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The Process of De-Constitution of Indigenous Rights in Brazil

The National Constituent Assembly that took place in Brazil in 1987 and 1988 was the scene of conceptual disputes over worldviews in various areas. With regard to Indigenous rights, the debate resulted in Chapter VIII of the current Brazilian Constitution, whose articles are considered the theoretical foundations of a paradigmatic shift. Before 1988, Indigenous people were considered civilly incapable, protected by the state and their territorial guarantees were precarious. Today indigenous people are considered fully capable and subjects of rights over the lands they traditionally occupy. The advent of the Federal Constitution boosted the demarcation of Indigenous lands, but it went beyond that. With the demarcations also came a reaction from conservative sectors of society opposed to the lands protected in Chapter VIII of the Constitution. The symbolic and economic power of these sectors has led to a process of deconstitution of Indigenous territorial rights that can be described by analyzing the fundamental arguments incessantly rehashed since the National Constituent Assembly, as if they had not already been the subject of debate and voting.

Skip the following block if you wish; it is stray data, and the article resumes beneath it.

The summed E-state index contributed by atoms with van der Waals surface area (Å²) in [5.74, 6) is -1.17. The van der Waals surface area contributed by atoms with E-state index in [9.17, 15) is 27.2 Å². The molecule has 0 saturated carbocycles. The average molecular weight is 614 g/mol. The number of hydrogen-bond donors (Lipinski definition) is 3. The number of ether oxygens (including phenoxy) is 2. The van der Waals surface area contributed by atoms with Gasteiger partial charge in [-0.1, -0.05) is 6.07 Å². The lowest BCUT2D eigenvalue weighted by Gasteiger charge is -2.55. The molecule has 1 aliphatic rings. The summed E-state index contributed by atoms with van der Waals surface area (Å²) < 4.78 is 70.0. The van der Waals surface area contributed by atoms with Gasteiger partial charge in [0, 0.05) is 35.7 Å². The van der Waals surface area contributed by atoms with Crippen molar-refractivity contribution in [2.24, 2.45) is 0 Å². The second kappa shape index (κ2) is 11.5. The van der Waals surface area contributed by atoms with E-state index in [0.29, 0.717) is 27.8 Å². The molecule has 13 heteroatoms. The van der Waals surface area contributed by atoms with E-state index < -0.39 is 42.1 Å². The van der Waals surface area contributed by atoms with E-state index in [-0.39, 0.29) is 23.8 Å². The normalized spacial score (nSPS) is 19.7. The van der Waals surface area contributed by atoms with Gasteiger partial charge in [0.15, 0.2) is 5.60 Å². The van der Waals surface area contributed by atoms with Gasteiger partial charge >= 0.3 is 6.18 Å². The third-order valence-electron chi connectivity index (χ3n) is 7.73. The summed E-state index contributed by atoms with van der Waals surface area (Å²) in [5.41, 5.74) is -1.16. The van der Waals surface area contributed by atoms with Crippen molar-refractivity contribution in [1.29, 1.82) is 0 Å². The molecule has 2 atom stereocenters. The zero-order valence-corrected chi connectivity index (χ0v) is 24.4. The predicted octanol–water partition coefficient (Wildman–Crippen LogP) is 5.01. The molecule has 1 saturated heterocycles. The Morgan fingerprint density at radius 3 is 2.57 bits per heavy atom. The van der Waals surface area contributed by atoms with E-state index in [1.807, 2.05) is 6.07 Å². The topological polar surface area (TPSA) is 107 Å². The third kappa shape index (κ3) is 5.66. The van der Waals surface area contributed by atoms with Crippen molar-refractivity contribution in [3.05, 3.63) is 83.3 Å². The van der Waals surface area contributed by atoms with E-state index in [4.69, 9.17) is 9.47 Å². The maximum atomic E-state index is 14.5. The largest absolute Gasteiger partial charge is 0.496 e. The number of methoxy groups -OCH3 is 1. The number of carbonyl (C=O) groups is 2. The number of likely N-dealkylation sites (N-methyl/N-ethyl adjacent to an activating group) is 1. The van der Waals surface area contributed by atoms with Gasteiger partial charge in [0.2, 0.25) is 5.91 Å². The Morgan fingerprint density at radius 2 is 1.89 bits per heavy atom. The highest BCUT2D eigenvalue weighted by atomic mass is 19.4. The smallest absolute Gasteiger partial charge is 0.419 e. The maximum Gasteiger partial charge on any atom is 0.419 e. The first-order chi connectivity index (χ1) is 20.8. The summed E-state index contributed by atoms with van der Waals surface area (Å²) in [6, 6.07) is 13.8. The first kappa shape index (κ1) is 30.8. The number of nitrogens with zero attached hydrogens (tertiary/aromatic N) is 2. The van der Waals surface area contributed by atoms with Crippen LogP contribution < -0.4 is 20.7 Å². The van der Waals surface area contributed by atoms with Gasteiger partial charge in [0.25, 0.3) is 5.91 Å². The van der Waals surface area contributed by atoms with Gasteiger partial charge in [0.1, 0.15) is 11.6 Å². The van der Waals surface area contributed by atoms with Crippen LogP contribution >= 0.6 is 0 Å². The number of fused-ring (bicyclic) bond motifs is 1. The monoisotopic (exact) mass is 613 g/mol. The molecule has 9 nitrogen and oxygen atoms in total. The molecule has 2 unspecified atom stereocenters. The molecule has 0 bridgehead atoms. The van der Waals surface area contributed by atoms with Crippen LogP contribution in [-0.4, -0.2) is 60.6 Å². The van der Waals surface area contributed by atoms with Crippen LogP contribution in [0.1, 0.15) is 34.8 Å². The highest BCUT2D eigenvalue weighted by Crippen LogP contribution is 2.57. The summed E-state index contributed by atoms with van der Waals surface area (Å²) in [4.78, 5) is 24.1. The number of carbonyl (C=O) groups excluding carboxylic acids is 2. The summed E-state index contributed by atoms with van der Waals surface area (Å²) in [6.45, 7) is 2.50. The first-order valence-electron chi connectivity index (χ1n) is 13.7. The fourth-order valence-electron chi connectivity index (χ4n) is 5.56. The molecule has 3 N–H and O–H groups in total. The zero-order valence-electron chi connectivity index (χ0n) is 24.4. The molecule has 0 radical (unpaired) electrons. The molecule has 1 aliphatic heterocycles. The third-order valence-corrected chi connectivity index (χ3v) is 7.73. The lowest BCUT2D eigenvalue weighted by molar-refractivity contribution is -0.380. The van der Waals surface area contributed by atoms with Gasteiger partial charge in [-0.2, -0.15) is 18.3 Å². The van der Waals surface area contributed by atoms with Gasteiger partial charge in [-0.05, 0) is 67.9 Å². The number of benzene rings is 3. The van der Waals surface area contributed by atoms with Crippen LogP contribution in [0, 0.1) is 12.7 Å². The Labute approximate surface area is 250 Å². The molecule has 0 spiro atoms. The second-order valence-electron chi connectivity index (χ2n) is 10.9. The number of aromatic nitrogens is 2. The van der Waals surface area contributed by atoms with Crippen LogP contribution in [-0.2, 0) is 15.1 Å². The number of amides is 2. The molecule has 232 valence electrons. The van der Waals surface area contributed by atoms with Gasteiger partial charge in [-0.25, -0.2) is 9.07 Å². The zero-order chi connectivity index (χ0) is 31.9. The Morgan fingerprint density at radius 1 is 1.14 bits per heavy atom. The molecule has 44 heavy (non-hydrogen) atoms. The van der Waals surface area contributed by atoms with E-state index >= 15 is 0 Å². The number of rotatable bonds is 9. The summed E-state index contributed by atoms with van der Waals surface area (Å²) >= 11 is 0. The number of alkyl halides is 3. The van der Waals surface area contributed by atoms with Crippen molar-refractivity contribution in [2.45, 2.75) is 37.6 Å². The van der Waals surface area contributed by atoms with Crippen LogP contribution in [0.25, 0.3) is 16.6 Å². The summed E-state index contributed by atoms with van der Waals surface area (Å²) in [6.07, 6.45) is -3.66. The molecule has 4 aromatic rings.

December 6, 3 pm

Online event